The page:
Thoughts on Les Miserables

On the last Sunday of 2012, La Familia and I hit the Midvalley Golden Screen Cinemas to watch Les Miserables. They had already seen The Hobbit (I hadn’t) so I let them choose between Life of Pi (which I didn’t mind watching again) and Les Mis (which I had wanted to watch ever since I saw it on the list of upcoming GSC movies last October).

Les Mis won, thus our final 2012 Sunday was a very musical one.

While my brother bought us snacks and refreshments, I gave my Dad fair warning. “This is going to be a musical, Pa. Expect the actors to break out into song every now and again.”

I should have done more research because it turned out that “every now and again” would equate into the length of the entire film. Which isn’t exactly bad.

For my thoughts:

  1. BE WARNED THAT THIS IS A MUSICAL. When you enter the cinema or hit play in your computer, you should already condition your mind that the whole cast will be singing and there would be no speaking. Okay, there were perhaps five or six spoken lines in the movie. But all other lines were sang out loud so don’t go holding your breath while waiting for them to cease singing. Some lines seemed to be awkwardly sung (and it would have been better if they were simply spoken out), but again, Les Mis is a MUSICAL.
  2. Mind you, the singing was SUPERB. Who would have thought Wolverine — err, Hugh Jackman (Jean Valjean) — could sing like that? Crowe, who plays Inspector Javert, could have put in more emotion (I felt his singing was rather flat) but Anne Hathaway (Fantine) more than made up for it with her very emotional performance.
  3. I liked how the film added a deeper dimension to the musical by giving the viewers close ups thereby magnifying the characters’ emotions. What I mean is, when you watch a show on Broadway or on any stage, you only get to see the characters from afar. Yes, you feel their voices. Yes, you are moved by their actions. But seeing their anguished faces up close — so close you can already see their nostrils flaring — WOW. This was probably one of the reasons why watching Hathaway’s “I dreamed a dream” was so chilling.
  4. The movie is deep. I read somewhere that Victor Hugo’s book was less Valjean-centric and that the other characters had more opportunities to shine, but I like how his quest was wrapped up in the end. As Hathaway sang, “To love another person is to see the face of God.”
  5. And while Les Mis is a drama (what would you expect from a film with the word “miserables” in the title?) I am thankful for the comedic relief that Sacha Baron Cohen (Thenardier) and Helena Bonham Carter (Madame Thenardier) brought into the film. I found it hilarious how the “loving father” kept messing up his precious “Colette’s” name! Fun!

So even though one of my officemates confessed that he walked out of the movie theatre after one of the more dramatic scenes played out (he grew bored) I’ll watch Les Mis again, if I could. After all, it made my parents cry. You can get insights on fathering, love, and dying for a cause there, too.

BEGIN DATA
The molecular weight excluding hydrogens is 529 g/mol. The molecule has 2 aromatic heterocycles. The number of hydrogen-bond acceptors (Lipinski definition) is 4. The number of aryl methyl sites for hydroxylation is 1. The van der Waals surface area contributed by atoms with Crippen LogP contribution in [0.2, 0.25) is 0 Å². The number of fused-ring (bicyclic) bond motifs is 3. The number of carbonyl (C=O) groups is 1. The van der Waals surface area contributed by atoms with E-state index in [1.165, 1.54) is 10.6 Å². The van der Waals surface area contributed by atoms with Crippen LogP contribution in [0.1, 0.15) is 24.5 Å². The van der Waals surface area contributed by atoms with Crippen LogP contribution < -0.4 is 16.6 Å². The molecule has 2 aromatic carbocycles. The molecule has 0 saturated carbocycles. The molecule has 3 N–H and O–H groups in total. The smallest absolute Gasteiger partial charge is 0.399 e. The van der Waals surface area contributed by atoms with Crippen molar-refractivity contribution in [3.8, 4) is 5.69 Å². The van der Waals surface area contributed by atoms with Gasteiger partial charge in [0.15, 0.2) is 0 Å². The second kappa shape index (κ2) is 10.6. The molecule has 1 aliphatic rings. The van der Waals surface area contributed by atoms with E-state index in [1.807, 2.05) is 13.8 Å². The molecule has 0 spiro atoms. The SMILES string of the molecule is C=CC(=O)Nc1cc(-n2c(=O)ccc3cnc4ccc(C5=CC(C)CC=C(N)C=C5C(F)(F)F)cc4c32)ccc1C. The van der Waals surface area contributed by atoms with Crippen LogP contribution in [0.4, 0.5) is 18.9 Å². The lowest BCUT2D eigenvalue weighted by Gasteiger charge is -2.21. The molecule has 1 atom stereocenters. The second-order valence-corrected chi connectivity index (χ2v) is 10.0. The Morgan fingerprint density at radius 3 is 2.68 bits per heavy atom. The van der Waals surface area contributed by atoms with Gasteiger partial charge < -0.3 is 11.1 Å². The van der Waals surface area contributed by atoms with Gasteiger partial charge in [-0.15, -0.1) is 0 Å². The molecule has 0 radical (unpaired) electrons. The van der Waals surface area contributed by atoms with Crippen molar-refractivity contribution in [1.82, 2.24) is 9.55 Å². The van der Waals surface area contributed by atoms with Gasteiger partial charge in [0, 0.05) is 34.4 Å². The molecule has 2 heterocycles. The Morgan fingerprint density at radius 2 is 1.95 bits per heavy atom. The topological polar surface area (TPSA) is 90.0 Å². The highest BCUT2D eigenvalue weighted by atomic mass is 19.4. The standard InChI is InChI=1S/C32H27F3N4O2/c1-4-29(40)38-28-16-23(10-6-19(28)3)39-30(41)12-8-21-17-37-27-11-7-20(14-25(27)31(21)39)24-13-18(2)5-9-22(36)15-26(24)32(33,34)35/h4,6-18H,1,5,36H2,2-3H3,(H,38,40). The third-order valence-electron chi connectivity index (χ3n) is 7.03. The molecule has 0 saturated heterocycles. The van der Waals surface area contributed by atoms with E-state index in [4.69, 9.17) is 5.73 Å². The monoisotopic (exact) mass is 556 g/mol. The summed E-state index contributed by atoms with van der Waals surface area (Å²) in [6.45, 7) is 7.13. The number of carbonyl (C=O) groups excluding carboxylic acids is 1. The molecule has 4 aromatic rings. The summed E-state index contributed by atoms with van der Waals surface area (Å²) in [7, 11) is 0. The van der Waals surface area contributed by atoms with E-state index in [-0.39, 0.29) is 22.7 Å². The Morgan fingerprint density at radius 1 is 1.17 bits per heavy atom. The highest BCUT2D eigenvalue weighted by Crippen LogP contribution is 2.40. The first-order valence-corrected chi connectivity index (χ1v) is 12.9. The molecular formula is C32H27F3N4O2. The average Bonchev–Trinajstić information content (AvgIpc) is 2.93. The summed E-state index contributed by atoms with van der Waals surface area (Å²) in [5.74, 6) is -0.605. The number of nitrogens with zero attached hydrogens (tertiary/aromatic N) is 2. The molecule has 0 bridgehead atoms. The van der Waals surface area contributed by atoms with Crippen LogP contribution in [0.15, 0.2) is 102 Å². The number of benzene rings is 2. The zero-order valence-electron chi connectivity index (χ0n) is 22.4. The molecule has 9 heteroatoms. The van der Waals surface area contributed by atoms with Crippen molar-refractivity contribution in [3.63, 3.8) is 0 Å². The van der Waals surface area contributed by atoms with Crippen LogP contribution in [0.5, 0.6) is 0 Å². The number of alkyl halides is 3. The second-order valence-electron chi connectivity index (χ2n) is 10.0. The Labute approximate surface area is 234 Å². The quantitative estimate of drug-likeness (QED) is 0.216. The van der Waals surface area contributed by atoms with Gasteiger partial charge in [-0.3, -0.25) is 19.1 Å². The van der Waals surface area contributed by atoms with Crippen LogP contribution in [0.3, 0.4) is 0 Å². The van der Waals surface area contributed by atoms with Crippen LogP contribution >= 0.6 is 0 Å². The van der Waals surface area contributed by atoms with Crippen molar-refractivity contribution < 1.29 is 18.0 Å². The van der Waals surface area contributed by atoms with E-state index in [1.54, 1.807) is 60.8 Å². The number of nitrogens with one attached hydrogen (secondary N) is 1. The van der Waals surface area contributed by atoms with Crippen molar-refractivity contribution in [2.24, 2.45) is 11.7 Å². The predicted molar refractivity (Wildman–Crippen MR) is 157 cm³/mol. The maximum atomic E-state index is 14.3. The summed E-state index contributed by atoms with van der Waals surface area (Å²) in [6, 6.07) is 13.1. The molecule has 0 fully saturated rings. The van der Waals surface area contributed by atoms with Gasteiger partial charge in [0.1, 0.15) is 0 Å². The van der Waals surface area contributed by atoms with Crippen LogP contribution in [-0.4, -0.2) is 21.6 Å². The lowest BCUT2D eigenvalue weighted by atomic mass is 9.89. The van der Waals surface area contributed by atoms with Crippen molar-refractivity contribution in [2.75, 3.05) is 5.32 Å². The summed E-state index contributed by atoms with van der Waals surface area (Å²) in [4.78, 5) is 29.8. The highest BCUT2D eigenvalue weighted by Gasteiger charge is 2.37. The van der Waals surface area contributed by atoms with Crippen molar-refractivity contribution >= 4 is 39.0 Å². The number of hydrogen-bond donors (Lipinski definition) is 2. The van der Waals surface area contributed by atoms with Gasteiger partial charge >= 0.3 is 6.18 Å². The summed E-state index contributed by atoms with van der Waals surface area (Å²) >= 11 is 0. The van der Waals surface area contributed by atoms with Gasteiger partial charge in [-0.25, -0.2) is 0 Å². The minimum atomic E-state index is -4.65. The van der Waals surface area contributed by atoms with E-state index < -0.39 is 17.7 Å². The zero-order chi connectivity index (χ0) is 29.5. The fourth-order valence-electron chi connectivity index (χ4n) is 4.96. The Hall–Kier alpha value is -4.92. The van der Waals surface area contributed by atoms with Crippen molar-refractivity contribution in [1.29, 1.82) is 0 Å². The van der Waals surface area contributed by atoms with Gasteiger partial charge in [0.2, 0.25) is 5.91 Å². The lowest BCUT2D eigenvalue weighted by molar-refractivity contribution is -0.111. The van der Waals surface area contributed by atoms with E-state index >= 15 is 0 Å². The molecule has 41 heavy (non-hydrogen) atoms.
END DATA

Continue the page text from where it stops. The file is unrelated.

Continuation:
Les Miserables is next on my reading list this coming February. Let’s see how the book plays out and if the movie indeed did Hugo’s masterpiece justice. I’d like to dig deeper into the characters and see how social and religious issues are tackled in the text.

How about you? Have you seen the movie? Hated it or loved it? Share you thoughts!


Thoughts on One Short Year

20130115-160814.jpgAuthor: Diane Dunning
Genre: Fiction, Short Story Anthology
Purchase: Amazon, B&N, Smashwords (free for a limited time)

Summary: College student Greta endures a shattered attempt at sophistication through wine class; teen surfer Kai struggles to find meaning as he copes with his father’s death; Andy, a wanna-be corporate climber, fumbles his image makeover before he even makes it into the office. Through a series of haiku-like vignettes, One Short Year takes you to the lives of 10 characters coping with a variety of poignant, sometimes funny, situations. (via

* * *

I read One Short Year in one short sitting. I’ve been challenging myself to expand my reading horizons lately so I scoured through the internet and found this short story collection in I’m glad this book has put that challenge off to a great start.

According to the author, One Short Year is actually a selection of posts from a previous blog of hers — ones which have generated the most reader interest. I found that noteworthy. I have a couple of stories here and there in this lil’ ol’ blog right here and — oops. I’m supposed to be writing a review, aren’t I?

Dunning’s collection reminded me of O. Henry. There were surprising “twists” at the end of certain stories (I liked the one about Andrew/Andy) but there were ones that I had to go back to just so that I could understand what really went on. Her prose wasn’t too wordy and I liked how she introduced sections with descriptions of the different seasons in that short year — fall, winter, spring, and summer. These really set the scene for the series of stories that followed.